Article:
Tuesday, December 16, 2014

Testing electric bikes!

Test instruments supplied by Yokogawa are playing a key role in the final testing of motors for electric bikes manufactured by Heinzmann in the village of Schönau in Germany’s Black Forest region.

Heinzmann has been developing and manufacturing electric drives for over 30 years. The company’s drives are used in a range of industrial applications as well as in various types of electric vehicles.

The first products for electric bikes were introduced by the company in 1994 and one of its great successes was the development of motors for the cargo bikes used by the German mail carrier Deutsche Post AG.

This particular application uses mainly DC hub motors with gearing to ensure a high torque during acceleration. However, in electric bikes for leisure purposes, Heinzmann installs brushless synchronous disk motors. These are not only maintenance-free, but distinguish themselves compared to a conventional electric motor by being based on a flat design which offers the benefits of small size and low weight. In addition, these motors offer high efficiency and quiet running. They can be used in both front- and rear-wheel drive systems, and can also facilitate energy recovery during braking or downhill running.

A full Heinzmann electric bike drive system includes the electric motor, a controller, a battery pack, a torque sensor in the bottom bracket and a display/control unit on the handlebars. Heinzmann delivers the drive systems to various bicycle manufacturers, but they are also available as a retrofit kit and can also be incorporated into customers’ own electric bikes.

Engine assembly and final test
In Schönau the disk motors are assembled and a functional test is carried out. At the test stand the assembled motor is fixed into a mount, the power and sensor cables are connected and the motor shaft is connected via an adapter coupling and torque shaft to a brake motor. The operator then scans the identification label which is fixed to the motor. On the basis of the type of motor, the test system retrieves the appropriate motor data from a database and determines the respective test parameters and limits for the individual tests. For each motor a high-voltage test and power measurements are performed in the idle state and under load conditions, allowing the efficiency of the motor to be calculated from the measured values. Short-circuit tests are also carried out at random. In the event of failure, the test is immediately aborted and an error log is produced. Following each faultless run, a test label is printed. All measured data, along with the serial number of the motor, are stored in a database to ensure traceability.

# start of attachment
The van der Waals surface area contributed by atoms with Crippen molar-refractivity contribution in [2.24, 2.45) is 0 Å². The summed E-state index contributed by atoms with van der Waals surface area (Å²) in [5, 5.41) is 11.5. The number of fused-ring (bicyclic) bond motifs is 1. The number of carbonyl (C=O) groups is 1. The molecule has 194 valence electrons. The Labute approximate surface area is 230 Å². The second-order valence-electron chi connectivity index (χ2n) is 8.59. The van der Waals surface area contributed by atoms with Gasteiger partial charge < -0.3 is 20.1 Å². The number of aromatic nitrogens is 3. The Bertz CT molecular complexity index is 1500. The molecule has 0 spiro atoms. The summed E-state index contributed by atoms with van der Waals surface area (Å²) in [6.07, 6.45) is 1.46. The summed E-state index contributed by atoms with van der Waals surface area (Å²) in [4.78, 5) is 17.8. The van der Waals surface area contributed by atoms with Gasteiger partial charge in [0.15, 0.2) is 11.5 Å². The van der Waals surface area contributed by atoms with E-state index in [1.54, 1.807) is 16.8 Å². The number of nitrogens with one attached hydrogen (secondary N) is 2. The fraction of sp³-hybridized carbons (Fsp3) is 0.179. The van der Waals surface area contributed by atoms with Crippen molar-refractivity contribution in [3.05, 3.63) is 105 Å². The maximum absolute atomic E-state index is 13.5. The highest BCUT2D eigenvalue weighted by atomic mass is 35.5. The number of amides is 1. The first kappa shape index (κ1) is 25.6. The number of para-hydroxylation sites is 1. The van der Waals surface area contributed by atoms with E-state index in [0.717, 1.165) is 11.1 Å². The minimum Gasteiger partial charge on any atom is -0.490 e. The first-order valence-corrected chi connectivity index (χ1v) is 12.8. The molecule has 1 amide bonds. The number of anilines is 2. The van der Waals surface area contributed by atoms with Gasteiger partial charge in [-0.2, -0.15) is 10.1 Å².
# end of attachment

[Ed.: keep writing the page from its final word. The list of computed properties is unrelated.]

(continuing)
The test rig was completely designed and produced to Heinzmann’s specifications by ETU. It includes, among other things, a Yokogawa WT1800 power analyser, a programmable DC power supply for voltages up to 80 V and currents up to 60 A, a high-voltage tester and a measuring range extension for the power analyser with three current transformers. The interface of the test rig operates intuitively via a PC with a touch screen, whereas for the total control of the system a PLC is used. In order to provide realistic control of the motors, different electric bike motor controllers can be integrated into the system.

“ETU chose the WT1800 power analyser largely based on previous experience, but also because it could be upgraded to six channels and combined with a torque sensor to measure the mechanical performance of the drive units. This way, we are ready to meet future challenges”, says Jürgen Bläsi, Managing Director of ETU GmbH.

The laboratory power supply device simulates the battery and feeds a current of up to 50 A into the motor controller. The output current of the power supply is measured by the fourth channel of the WT1800. The motor controller generates a corresponding 3-phase signal to drive the motor. The actual power delivered to the motor is measured using the current transformer and power analyser, and the mechanical power on the torque transducer is detected by the WT1800. In this way, the efficiencies of both the individual powertrain components as well as the overall efficiency of the system can be determined.

“We offer a wide range of motor types and variants with a wide range of performance information. It is therefore necessary to carry out the tests quickly”, says Bernd Becker, Managing Director of Electrical Drives for Heinzmann GmbH & Co.KG.: “For us, it is important that the tests are modular, scalable and flexible, so that, in case of capacity expansion, we can quickly install another system. ETU satisfied all these requirements very well,”

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